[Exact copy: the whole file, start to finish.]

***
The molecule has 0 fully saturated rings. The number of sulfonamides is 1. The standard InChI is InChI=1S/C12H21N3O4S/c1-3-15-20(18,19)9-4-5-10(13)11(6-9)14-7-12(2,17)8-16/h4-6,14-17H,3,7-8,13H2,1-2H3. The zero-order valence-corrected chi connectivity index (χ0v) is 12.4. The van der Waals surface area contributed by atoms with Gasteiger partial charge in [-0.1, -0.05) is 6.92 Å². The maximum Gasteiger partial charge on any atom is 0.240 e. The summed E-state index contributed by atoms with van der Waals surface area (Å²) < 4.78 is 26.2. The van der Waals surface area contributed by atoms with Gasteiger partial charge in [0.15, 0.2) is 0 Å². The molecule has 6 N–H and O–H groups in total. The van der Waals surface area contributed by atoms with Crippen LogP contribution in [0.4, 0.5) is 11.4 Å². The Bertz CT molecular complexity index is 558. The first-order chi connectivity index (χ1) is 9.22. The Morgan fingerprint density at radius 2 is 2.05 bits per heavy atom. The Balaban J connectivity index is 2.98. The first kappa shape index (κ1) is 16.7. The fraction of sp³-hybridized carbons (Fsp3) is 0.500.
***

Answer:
The molecule has 0 fully saturated rings. The number of sulfonamides is 1. The standard InChI is InChI=1S/C12H21N3O4S/c1-3-15-20(18,19)9-4-5-10(13)11(6-9)14-7-12(2,17)8-16/h4-6,14-17H,3,7-8,13H2,1-2H3. The zero-order valence-corrected chi connectivity index (χ0v) is 12.4. The van der Waals surface area contributed by atoms with Gasteiger partial charge in [-0.1, -0.05) is 6.92 Å². The maximum Gasteiger partial charge on any atom is 0.240 e. The summed E-state index contributed by atoms with van der Waals surface area (Å²) < 4.78 is 26.2. The van der Waals surface area contributed by atoms with Gasteiger partial charge in [0.15, 0.2) is 0 Å². The molecule has 6 N–H and O–H groups in total. The van der Waals surface area contributed by atoms with Crippen LogP contribution in [0.4, 0.5) is 11.4 Å². The Bertz CT molecular complexity index is 558. The first-order chi connectivity index (χ1) is 9.22. The Morgan fingerprint density at radius 2 is 2.05 bits per heavy atom. The Balaban J connectivity index is 2.98. The first kappa shape index (κ1) is 16.7. The fraction of sp³-hybridized carbons (Fsp3) is 0.500.